New Staff, Consultants on ASI PayrollChase Adams is joining the ASI staff in the newly created role of senior policy and information director, but he’s not the association’s only new hire in recent months.
Montana’s Lisa Surber, Ph.D., and Germany’s Goetz Giebel have joined the wool department’s consultant team on a contract basis. Filling each of the positions by the end of 2016 was a priority for the association.
“We’re thrilled to have each of these three join the association,” said ASI Executive Director Peter Orwick. “The retirement of two wool consultants left some large shoes to fill, but we believe we have the right people to handle the job. In filling a newly created position, Chase will also have a lot on his plate as we look to maximize the value of his role.”
The new position will handle a variety of challenges for ASI, including: coordinating the legislative and regulatory actions on environmental issues impacting sheep production on private and public lands, planning and directing action on sustainability and animal welfare topics for sheep producers and communicating these issues to the industry and public.
“Managing this myriad of issues requires a dynamic approach and I feel confident that I bring the skills to the table to work across this wide range,” Adams said.
Adams comes from the National Cattlemen’s Beef Association, where he served as Director of Communications in NCBA’s Washington, D.C., office for the past four years. He holds a bachelor’s degree in political science and graduated from the University of South Dakota School of Law in 2009. With an ag-related background, Adams worked as farm director for KBHB Radio in Sturgis, S.D., while also operating his own law firm before joining NCBA.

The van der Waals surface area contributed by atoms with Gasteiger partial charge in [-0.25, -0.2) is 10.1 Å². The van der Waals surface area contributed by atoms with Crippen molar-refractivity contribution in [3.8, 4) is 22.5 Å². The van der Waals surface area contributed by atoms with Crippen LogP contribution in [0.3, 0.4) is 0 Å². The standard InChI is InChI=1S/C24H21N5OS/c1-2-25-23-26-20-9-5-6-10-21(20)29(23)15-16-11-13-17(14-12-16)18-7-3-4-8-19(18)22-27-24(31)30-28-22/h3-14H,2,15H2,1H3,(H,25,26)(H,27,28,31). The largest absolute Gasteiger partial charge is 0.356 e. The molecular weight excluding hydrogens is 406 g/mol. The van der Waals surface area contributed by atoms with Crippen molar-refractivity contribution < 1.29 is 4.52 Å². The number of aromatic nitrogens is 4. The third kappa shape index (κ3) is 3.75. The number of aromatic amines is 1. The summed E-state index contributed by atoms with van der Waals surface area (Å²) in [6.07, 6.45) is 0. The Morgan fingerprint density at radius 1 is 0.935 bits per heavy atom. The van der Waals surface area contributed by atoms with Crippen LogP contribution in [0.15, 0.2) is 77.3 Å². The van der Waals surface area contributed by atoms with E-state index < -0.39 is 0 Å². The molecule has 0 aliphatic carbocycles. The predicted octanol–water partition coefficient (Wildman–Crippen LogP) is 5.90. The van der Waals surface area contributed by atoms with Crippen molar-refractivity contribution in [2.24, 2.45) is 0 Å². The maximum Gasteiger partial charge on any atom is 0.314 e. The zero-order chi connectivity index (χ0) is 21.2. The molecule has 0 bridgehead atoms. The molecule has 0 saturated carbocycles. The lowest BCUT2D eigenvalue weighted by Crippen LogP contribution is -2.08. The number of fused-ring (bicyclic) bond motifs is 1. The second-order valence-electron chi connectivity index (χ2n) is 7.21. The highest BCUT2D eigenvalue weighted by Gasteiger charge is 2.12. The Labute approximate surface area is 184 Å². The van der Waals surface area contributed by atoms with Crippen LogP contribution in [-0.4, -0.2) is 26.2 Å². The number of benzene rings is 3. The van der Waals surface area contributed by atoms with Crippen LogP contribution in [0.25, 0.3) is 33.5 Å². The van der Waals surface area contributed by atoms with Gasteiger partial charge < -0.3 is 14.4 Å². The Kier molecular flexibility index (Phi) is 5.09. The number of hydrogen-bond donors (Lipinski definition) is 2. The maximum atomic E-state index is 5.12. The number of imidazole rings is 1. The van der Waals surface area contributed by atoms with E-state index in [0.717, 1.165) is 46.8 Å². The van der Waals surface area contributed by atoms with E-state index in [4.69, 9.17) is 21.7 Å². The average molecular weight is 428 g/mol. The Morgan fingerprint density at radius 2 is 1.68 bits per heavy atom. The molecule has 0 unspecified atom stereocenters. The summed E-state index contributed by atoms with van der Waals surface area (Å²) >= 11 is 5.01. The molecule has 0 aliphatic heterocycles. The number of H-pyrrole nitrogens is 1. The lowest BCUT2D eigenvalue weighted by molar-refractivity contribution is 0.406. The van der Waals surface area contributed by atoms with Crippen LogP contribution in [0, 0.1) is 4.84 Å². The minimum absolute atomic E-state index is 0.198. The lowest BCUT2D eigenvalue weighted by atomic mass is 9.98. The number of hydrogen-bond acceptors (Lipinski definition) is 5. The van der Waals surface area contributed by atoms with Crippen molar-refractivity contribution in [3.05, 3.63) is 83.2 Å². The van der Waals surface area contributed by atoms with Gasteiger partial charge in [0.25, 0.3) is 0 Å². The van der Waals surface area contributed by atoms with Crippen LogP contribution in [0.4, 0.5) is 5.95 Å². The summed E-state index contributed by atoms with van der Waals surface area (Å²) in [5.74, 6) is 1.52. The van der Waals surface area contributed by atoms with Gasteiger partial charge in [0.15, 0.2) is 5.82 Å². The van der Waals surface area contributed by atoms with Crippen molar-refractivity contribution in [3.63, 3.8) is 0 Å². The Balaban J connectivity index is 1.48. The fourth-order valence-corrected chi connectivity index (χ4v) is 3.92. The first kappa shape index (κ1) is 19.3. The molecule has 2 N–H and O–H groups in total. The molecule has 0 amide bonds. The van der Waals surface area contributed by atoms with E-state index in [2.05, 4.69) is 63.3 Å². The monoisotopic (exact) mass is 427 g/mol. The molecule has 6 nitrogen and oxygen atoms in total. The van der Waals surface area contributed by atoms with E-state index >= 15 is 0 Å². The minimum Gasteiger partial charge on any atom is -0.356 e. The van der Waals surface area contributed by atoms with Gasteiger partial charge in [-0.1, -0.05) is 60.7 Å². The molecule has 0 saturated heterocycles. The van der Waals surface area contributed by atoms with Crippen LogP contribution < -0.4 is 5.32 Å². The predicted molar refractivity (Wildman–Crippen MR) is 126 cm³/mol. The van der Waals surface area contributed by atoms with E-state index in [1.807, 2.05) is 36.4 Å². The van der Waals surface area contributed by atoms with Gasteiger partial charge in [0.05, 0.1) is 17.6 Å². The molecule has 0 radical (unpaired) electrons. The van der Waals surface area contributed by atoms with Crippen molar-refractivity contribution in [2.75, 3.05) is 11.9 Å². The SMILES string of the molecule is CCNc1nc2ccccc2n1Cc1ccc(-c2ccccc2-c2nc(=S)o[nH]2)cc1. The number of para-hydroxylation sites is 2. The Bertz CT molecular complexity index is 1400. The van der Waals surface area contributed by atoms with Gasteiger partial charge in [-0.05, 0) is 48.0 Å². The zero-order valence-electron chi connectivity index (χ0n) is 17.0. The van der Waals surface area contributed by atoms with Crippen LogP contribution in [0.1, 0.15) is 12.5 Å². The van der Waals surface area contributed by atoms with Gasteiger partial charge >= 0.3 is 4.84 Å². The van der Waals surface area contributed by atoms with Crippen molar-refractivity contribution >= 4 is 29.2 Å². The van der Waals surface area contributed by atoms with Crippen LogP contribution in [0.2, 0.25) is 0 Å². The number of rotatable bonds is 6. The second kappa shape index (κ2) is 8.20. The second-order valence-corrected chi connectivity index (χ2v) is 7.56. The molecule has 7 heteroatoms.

Surber will serve as the raw wool services consultant and will be working to maximize the value of the U.S. wool clip through education, working with industry and developing quality improvement programs. She will continue to live in Montana.
“I believe one of my strengths is my ability to work with diverse personalities through understanding and collaboration,” said Surber, who is well known within the western sheep industry.
The raw wool service position works with producers, university extension specialists, shearers, warehouses, wool-buyers and others to develop a program to educate and inform growers about ways to increase the value of their wool and expand their marketing options.
The longtime Montana State University Wool Lab manager left that position in 2015 and has since served as a ruminant nutritionist with WestFeeds in Montana. She is the Targhee representative to the National Sheep Improvement Program board of directors and is a Level IV wool classer and instructor. Surber is also a certified ultrasound scanner.
Giebel will use the skills he first developed while working for some of the largest wool topmakers and worsted spinners to develop marketing opportunities and new products for American wool. He also serves as president of Interwoollabs, a non-profit organization “for the international harmonization of laboratories measuring wool for micron and length.”